Meet Jess Levine, aka the Mayor of the University District Food Bank, who has been consistently volunteering with us for ten years!! He finds so much joy and purpose in volunteering with the Food Bank that he bookends his weeks with a Monday and Friday shift, noting that he’s one of the few people who really looks forward to Mondays. And we look forward to having him!
When did you start volunteering at the Food Bank?
December of 2013 was my first time volunteering here. When I started, we were in the former food bank space in the church basement, a very small space so we all worked close together. When the new space opened, we were so spread out it was strange at first but quickly we came to love how much room we had to get our work done.
Volunteer work has always been a big part of my life. I came to Seattle 25 years ago from Chicago and was involved in a school for children in homeless situations, then I was involved with CASA for seven years which was very rewarding, same as the food bank. I have a background in education working with intercity kids in Chicago and when I was no longer engaged in that work it was important for me to continue serving the community.
What are your typical volunteer responsibilities?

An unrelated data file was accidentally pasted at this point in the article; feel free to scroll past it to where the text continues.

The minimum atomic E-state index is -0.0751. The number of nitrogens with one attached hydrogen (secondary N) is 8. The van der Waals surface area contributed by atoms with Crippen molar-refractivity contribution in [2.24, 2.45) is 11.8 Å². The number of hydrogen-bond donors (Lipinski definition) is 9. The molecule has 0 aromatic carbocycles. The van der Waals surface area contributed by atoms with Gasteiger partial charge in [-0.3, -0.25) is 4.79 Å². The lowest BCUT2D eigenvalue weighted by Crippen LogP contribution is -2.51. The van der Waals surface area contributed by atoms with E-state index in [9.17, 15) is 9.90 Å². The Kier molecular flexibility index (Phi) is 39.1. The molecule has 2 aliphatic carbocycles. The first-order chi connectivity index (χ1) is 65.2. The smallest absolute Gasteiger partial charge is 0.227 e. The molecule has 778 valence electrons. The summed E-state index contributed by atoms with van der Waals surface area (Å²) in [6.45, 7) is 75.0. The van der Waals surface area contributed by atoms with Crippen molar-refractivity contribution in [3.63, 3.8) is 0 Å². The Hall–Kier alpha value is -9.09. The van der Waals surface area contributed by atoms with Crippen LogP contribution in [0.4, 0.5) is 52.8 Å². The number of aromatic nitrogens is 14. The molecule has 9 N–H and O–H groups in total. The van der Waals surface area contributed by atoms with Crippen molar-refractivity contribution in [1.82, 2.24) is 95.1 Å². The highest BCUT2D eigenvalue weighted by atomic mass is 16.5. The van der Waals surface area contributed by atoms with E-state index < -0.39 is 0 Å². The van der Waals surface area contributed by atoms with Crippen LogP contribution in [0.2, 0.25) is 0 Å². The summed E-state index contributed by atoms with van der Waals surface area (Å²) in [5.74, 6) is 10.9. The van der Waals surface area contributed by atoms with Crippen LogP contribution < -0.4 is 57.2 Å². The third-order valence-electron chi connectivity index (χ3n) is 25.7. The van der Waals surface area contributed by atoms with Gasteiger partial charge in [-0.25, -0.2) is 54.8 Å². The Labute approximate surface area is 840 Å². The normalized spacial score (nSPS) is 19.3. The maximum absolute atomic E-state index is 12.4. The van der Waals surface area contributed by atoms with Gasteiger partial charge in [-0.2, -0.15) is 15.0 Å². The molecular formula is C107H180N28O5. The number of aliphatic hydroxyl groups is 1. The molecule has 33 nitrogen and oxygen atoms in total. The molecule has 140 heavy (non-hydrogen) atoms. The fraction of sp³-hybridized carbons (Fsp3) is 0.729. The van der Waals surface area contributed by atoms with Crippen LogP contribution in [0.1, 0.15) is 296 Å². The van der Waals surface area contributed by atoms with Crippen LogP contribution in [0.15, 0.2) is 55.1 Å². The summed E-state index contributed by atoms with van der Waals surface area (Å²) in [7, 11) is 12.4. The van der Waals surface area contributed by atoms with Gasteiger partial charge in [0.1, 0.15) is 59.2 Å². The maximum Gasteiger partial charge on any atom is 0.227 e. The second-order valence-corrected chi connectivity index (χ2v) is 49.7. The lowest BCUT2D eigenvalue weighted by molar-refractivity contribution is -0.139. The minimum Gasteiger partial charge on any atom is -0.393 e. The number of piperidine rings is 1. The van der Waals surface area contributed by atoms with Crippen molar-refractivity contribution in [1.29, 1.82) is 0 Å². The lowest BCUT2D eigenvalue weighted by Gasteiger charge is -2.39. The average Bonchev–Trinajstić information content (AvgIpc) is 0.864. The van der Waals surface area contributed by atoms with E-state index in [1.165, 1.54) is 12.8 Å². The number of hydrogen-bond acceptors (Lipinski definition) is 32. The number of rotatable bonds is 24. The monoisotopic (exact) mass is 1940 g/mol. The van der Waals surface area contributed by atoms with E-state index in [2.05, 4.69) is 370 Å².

I work in all kinds of roles, whatever needs to be done that day. I’ll work in the back, help with sorting produce, dry goods and eggs, unload the truck, make PB&Js… I don’t care what it is I’ll just chat people up and have a good time doing the work.
I love meeting new people. Any time I see a new volunteer I greet them and welcome them in. People joke that I’m the Mayor of the Food Bank because I love talking and saying hello to everyone.
What is your favorite part about volunteering?
I love the people and the community. There’s a crew of volunteers on Mondays who have been doing this for a long time. Pam, Betsey and I have all become close friends (we’ve been nicknamed PB&J) and we’ll socialize after our shifts, my wife has met so many new friends through my time volunteering here!
There are many more women than men volunteering at the Food Bank, and I don’t know why that is but we need more men to step up and volunteer their time!
Why should others volunteer at the Food Bank?
I read an article recently and it said at the end: volunteering is good for the soul. I couldn’t agree more. I personally get so much out of volunteering and being of service to others. If we’re not here to help each other why are we here at all?
I’ve had volunteer work in my life for as long as I can remember, and it’s always given me purpose. I went to an integrated grammar school on the southside of Chicago in the 1950s. We were middle class and I saw firsthand the disparities in equity between me and my friends and it didn’t feel right to me. My parents were philanthropic and socially responsible so helping people just came naturally.
What else do you want people to know about the Food Bank community?
There’s a real sense of collegiality here, it’s not hierarchical. They make you feel at home and the staff is very responsive and supportive. I’ve done volunteer work for 37 years and this is as good as it gets. The shoppers are so appreciative, I’ve gotten to know so many of them and look forward to chatting.
I also don’t burn out here, the work is so important. Food is the most essential basic need, and if we aren’t capable of tackling that issue then we’re in trouble. Food scarcity is something we have the capacity to address if we work together.